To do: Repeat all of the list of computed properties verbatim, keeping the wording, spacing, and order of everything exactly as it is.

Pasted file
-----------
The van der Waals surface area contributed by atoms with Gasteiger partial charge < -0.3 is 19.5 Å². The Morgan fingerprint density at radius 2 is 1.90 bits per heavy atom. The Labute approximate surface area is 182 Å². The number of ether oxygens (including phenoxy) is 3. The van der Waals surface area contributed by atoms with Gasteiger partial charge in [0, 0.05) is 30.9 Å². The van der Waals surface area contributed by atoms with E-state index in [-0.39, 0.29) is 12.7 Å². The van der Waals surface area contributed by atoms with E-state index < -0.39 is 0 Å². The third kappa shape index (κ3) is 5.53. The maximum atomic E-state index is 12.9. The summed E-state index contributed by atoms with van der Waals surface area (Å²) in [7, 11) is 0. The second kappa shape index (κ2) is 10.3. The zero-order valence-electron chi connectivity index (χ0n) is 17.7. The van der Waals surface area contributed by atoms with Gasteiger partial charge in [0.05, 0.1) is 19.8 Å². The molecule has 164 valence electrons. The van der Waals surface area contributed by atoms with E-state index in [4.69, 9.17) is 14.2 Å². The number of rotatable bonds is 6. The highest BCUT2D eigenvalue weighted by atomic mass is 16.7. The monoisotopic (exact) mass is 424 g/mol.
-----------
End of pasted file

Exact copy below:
The van der Waals surface area contributed by atoms with Gasteiger partial charge < -0.3 is 19.5 Å². The Morgan fingerprint density at radius 2 is 1.90 bits per heavy atom. The Labute approximate surface area is 182 Å². The number of ether oxygens (including phenoxy) is 3. The van der Waals surface area contributed by atoms with Gasteiger partial charge in [0, 0.05) is 30.9 Å². The van der Waals surface area contributed by atoms with E-state index in [-0.39, 0.29) is 12.7 Å². The van der Waals surface area contributed by atoms with E-state index < -0.39 is 0 Å². The third kappa shape index (κ3) is 5.53. The maximum atomic E-state index is 12.9. The summed E-state index contributed by atoms with van der Waals surface area (Å²) in [7, 11) is 0. The second kappa shape index (κ2) is 10.3. The zero-order valence-electron chi connectivity index (χ0n) is 17.7. The van der Waals surface area contributed by atoms with Gasteiger partial charge in [0.05, 0.1) is 19.8 Å². The molecule has 164 valence electrons. The van der Waals surface area contributed by atoms with E-state index in [4.69, 9.17) is 14.2 Å². The number of rotatable bonds is 6. The highest BCUT2D eigenvalue weighted by atomic mass is 16.7. The monoisotopic (exact) mass is 424 g/mol.